Vardemon "Vardy" Navarrh Collins
|Birthplace:||New River, Grayson, Virginia, United States|
|Death:||Died in Tennessee, United States|
|Managed by:||Private User|
About Vardy Collins
Vardemon Navarrh Collins
M, b. 1764
Vardemon Navarrh Collins settled in Blackwater Valley, Tennessee in 1797. In 1810 he had already acquired 100 acres of land, as listed for the Captain Looney Company, Puncheon Camp Valley (Pore Valley), along with Benjamin Colings, 90 acres; Hennery Collings, James Collings, 100 acres; John Denhan, Gerden (Jordan) Gibson, 100 acres; Yearby Gibson, Shepard Gibson, 50 acres; Charels Gibson, Tiry Gibson, 50 acres; Royal Gibson and Vallingtine (Valentine) Collins, 100 acres. The William Nichols list of 1812 includes Jesse Gibson 30 acres, and John Denhan, 30 acres.
Vardy Mineral Springs, operated by Vardemon Collins for many years and Vardy School, a Presbyterian Mission School, were both named for him. According to Court records of Wilkes County, North Carolina, Vardy Collins, born in 1764 in North Carolina, was involved in a lawsuit - Case 10, State vs Vardy Collins, as shown by Court Records of Wilkes County, of which Ashe County was a part at the time. In the same record, Case 11 was entitled, State vs Jordan Gibson.
Vardy Collins was said to be a full-blooded Indian. Probably half-blooded. His wife Margaret Gibson, was Spanish, probably full-blooded. Their descendents are mostly of dark skin, some with straight dark hair, though many have a wave in the hair, some have curly, even kinky hair. This may come from the Spanish or mixture of Irish.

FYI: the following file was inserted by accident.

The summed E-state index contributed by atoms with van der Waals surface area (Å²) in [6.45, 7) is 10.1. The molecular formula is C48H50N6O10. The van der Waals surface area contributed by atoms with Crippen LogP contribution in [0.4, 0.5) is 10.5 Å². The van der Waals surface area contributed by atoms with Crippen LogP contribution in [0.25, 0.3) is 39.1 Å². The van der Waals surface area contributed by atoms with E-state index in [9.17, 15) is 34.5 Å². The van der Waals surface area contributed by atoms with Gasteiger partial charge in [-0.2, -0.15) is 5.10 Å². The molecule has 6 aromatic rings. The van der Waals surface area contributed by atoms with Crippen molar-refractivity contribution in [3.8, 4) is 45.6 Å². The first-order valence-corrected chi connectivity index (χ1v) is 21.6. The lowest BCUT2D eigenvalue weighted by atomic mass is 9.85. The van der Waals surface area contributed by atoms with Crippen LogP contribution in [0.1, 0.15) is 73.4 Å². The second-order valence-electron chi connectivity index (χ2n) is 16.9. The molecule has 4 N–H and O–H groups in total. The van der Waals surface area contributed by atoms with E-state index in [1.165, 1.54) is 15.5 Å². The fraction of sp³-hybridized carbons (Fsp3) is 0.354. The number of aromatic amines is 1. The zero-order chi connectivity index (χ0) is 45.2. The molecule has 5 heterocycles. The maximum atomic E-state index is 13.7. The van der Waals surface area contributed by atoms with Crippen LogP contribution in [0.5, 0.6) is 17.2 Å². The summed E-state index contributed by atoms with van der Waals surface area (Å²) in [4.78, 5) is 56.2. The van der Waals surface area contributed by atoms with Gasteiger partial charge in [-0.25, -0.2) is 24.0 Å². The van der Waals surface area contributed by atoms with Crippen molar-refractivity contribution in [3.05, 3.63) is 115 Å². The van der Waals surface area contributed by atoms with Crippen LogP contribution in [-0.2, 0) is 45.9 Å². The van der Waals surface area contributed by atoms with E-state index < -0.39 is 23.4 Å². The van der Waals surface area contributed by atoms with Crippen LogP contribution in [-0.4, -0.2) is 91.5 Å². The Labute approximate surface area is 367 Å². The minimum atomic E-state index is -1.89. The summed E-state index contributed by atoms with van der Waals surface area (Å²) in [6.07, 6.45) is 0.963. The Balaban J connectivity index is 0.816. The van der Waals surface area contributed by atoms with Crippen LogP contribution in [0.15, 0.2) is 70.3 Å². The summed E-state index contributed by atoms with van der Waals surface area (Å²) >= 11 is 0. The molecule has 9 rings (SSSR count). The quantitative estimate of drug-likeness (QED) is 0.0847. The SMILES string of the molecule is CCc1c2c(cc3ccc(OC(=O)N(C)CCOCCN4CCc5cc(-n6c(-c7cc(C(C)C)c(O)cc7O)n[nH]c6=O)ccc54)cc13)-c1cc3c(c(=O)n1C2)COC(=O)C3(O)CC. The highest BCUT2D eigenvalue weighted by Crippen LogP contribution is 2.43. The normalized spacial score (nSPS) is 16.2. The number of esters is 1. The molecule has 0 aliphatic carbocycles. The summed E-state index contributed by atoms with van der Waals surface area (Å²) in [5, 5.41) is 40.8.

Vardy and Peggy came in from North Carolina from near Red River, or crossed the Red River. They took practically all the land from the Virginia State Line to Mulberry Gap, between Newmans Ridge and Powell Mountain.
Vardy was the son of James Navarrh H. Collins (he was called Henry), born in 1699 in Virginia. Henry was the son of Henry Collins, the indentured servant of Thomas Wood. He is listed in the Court Book of the Virginia Company dated 15 December 1619 and 23 June 1620. See Manchester Papers #241, Public Records Office, London, England, List of Records #58.
Where they got the money for this much land we do not know. Possibly it was a grant for some Military service, though he is not listed as a pensioner or having been in any military outfits under the name of Vardy. Some sources said his name was Henry Navarrh Collins, and that later it was changed to Vardimon or Vardy. Possibly Peggy came from a rich family and had the money before they moved here. Or it is possible that Vardy came from a rich family, or was in business and made it before he came to Tennessee. Vardy built a big double log house near the Vardy Springs. It was counted as one of the biggest houses in the county at the time. It is rumored that travellers stopped to stay over night there and were never heard from again. From the nature of the case we can not be sure of the truth of these traditions. Perhaps it is better to think that he came by his money in honest ways, and freely practiced the open and free hospitality of the backwoods and the mountains, and likely being a man of force and resolute habit, he likely was envied by those who were less successful, and suspected where there was but little truth or little cause for it. Vardemon Navarrh Collins was also known as Vardy Collins. He married Peggy Gibson. Vardemon Navarrh Collins was born in 1764 at New River, Grayson County, Virginia.